Why we think there's a Multiverse, not just our Universe. “Every true, eternal problem is an equally true, eternal fault; every answer an atonement, every realisation an improvement.”
-Otto Weininger The best measurements of the distant Universe — out beyond our galaxy — have led us to the current picture of exactly what our Universe is doing: expanding and cooling, with its galaxies progressively getting farther and farther apart. Image credit: Molly Read for the University of Wisconsin-Madison. But what does that mean for our past? If we’re expanding and cooling, that means our past was less expanded and less cooled, or as we like to think of it, denser and hotter. Now, if you’re thinking like a scientist, you don’t just want to know what it’s doing. And the answer is actually straightforward: if general relativity is your theory of gravity, the Universe’s expansion rate is determined by what type of energy dominates your Universe.
Welcome to the Multiverse. Theoretical cosmologist isn’t one of the more hazardous occupations of the modern world.
The big risks include jet lag, caffeine overdose, and possibly carpal tunnel syndrome. It wasn’t always so. On February 17, 1600, Giordano Bruno, a mathematician and Dominican friar, was stripped naked and driven through the streets of Rome. Then he was tied to a stake in the Campo de’ Fiori and burned to death. The records of Bruno’s long prosecution by the Inquisition have been lost, but one of his major heresies was cosmological. These days, cosmologists like me may be safer, but our ideas have grown only more radical. Also like Bruno, cosmologists are reaching far beyond what observational evidence can tell them. The extent of what astronomers can see is frustratingly limited by the speed of light: one light-year (about six trillion miles) per year.
Everybody talks about the multiverse, but nobody does anything about it. MIT: "New Universes are Being Constantly Created" In this view, “nature gets a lot of tries — the universe is an experiment that’s repeated over and over again, each time with slightly different physical laws, or even vastly different physical laws,” says Jaffe.
Some of these universes would collapse instants after forming; in others, the forces between particles would be so weak they could not give rise to atoms or molecules. However, if conditions were suitable, matter would coalesce into galaxies and planets, and if the right elements were present in those worlds, intelligent life could evolve. Some physicists have theorized that only universes in which the laws of physics are “just so” could support life, and that if things were even a little bit different from our world, intelligent life would be impossible. In that case, our physical laws might be explained “anthropically,” meaning that they are as they are because if they were otherwise, no one would be around to notice them.
The Daily Galaxy via MIT News Office. How to spot a multiverse. How can we tell if another universe has collided with our own?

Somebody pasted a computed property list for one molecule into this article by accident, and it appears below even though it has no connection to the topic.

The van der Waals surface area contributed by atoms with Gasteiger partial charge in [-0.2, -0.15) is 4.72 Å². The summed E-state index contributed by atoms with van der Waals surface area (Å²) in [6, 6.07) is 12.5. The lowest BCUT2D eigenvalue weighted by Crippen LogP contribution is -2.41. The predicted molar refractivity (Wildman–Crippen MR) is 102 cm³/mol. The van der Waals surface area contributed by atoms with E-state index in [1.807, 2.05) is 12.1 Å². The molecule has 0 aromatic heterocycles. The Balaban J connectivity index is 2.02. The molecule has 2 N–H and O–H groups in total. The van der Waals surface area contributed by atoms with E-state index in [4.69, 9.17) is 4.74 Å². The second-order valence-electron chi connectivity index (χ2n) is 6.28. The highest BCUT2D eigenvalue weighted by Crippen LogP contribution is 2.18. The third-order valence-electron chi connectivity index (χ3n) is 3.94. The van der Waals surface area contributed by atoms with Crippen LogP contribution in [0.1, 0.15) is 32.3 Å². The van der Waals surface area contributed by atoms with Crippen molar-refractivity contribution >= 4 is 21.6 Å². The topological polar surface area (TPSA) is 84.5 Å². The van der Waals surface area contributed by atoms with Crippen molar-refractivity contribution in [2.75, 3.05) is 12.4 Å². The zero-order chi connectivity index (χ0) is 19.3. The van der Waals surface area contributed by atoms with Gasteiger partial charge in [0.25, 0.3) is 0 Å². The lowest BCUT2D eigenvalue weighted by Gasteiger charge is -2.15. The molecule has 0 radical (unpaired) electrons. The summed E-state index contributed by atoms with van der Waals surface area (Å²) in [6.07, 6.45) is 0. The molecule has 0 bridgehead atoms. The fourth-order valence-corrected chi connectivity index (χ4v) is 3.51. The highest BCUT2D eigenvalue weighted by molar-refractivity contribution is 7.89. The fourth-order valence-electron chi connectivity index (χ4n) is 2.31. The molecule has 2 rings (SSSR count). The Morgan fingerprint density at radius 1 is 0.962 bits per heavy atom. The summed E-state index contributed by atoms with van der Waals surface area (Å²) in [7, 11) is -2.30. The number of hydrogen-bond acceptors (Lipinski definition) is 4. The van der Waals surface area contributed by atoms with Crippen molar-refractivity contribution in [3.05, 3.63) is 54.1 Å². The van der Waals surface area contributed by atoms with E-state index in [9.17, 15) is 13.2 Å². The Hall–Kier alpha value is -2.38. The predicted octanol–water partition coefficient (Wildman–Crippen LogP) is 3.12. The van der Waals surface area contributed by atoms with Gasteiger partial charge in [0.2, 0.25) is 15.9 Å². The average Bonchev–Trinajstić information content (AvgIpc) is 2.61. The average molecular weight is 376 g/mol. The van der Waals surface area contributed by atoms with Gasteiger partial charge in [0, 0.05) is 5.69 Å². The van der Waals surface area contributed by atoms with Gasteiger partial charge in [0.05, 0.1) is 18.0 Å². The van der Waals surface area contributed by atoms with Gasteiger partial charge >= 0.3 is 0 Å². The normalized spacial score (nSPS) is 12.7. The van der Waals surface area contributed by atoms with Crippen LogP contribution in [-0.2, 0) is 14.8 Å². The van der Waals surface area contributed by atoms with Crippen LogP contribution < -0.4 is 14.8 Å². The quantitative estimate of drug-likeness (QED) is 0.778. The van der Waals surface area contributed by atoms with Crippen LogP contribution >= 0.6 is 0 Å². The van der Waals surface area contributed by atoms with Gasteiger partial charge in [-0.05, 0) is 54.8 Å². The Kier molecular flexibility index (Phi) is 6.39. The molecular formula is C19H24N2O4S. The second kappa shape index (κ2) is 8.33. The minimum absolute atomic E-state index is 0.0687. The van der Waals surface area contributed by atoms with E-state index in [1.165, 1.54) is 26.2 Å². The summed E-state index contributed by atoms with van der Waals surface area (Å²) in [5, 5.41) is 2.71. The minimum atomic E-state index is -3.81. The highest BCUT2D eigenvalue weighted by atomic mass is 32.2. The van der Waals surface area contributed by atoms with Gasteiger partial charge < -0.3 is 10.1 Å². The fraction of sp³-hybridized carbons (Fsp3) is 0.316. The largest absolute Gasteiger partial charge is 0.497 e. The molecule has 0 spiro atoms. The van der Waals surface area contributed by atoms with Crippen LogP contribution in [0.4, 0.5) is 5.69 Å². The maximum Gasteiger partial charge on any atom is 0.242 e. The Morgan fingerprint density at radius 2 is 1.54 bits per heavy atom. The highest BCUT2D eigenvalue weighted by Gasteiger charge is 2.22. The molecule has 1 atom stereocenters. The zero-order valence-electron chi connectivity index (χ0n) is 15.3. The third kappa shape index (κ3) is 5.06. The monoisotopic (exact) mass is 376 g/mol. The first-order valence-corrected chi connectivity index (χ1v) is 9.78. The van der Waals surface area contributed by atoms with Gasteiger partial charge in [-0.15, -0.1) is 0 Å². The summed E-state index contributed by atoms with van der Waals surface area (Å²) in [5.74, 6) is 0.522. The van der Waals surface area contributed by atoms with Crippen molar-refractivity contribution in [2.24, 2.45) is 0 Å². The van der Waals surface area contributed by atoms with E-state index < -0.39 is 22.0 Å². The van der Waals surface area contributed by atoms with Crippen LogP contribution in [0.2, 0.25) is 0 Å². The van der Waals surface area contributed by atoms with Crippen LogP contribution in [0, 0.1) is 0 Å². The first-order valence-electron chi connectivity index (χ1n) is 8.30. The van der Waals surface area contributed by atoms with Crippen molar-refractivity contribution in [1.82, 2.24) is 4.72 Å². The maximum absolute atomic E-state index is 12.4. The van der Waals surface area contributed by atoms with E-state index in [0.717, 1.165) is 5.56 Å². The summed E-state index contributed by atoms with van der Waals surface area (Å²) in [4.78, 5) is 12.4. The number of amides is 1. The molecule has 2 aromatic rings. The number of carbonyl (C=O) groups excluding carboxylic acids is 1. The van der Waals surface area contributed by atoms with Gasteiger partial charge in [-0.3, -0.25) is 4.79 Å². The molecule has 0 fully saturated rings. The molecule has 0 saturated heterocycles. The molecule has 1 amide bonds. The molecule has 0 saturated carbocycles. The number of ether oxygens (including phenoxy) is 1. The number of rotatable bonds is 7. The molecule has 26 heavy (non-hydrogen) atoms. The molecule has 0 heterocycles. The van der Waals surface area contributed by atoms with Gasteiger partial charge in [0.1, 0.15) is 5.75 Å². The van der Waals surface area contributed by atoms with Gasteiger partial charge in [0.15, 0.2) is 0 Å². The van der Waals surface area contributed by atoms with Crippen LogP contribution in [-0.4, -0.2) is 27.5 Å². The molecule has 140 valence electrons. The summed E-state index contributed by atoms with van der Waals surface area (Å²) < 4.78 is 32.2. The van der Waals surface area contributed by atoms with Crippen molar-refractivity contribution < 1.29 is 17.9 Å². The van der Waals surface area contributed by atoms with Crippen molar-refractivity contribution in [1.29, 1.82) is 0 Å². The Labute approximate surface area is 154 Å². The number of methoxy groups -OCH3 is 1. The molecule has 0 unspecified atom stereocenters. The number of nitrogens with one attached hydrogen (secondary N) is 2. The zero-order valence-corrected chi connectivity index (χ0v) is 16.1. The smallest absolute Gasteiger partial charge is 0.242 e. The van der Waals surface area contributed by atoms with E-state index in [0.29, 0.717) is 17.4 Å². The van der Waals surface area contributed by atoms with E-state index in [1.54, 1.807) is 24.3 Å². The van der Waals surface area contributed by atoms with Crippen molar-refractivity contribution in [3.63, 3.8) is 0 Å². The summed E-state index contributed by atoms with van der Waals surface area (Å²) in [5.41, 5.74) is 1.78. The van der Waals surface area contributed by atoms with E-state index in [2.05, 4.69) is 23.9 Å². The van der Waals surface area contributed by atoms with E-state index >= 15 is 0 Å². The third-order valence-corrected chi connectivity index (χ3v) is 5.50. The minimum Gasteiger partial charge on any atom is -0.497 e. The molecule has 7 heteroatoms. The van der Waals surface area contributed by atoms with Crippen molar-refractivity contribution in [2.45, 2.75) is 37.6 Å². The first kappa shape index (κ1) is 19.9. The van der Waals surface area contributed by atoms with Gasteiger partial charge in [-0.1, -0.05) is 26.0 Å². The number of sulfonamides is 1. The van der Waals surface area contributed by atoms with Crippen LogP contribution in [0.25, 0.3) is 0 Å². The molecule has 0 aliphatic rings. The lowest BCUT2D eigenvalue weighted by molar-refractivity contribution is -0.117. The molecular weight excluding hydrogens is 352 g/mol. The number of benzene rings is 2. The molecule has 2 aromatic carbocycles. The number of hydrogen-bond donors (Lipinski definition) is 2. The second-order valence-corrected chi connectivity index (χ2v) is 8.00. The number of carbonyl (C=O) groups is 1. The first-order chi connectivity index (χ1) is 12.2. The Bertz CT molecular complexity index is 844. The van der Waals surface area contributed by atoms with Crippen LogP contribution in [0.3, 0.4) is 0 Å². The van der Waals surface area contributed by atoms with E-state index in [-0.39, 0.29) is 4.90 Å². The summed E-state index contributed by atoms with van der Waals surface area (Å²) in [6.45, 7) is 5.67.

Physicists in Canada and the US believe they have the answer – it would leave "a unique and highly characteristic" imprint in the microwave background that pervades the cosmos. The physicists claim that the prediction can be tested using existing and future space telescopes, which contradicts a widespread view that the existence of a multiverse is untestable. Chuck Bennett, an astrophysicist at Johns Hopkins University in Maryland, US, who was not involved with the study, believes the prediction helps bring multiverse theory into the realms of conventional, falsifiable science.
"Science relies on being able to falsify ideas through experiment or observations of nature," he says. "The fact that these potentialities exist enables us to call this 'science'. Time and the multiverse. This article first appeared on the FQXi community website, which does for physics and cosmology what Plus does for maths: provide the public with a deeper understanding of known and future discoveries in these areas, and their potential implications for our worldview.
FQXi are our partners in our Science fiction, science fact project, which asked you to nominate questions from the frontiers of physics you'd like to have answered. This article addresses the question "What is time? ". Click here to see other articles on the topic. "You must remember this, a kiss is still a kiss, a sigh is just a sigh. The fundamental things apply, as time goes by... " For many of us, this song from Casablanca evokes memories of romance. Mersini-Houghton's view of time comes from looking at the bigger picture — the biggest possible picture, in fact. Womb to tomb We travel through life from womb to tomb, not vice-versa, yet physicists have no real explanation for why time flows in only one direction.
Is our universe inside a bubble? First observational test of the 'multiverse' The theory that our universe is contained inside a bubble, and that multiple alternative universes exist inside their own bubbles -- making up the 'multiverse' -- is, for the first time, being tested by physicists.
Two research papers published in Physical Review Letters and Physical Review D are the first to detail how to search for signatures of other universes. Physicists are now searching for disk-like patterns in the cosmic microwave background (CMB) radiation -- relic heat radiation left over from the Big Bang -- which could provide tell-tale evidence of collisions between other universes and our own. Many modern theories of fundamental physics predict that our universe is contained inside a bubble.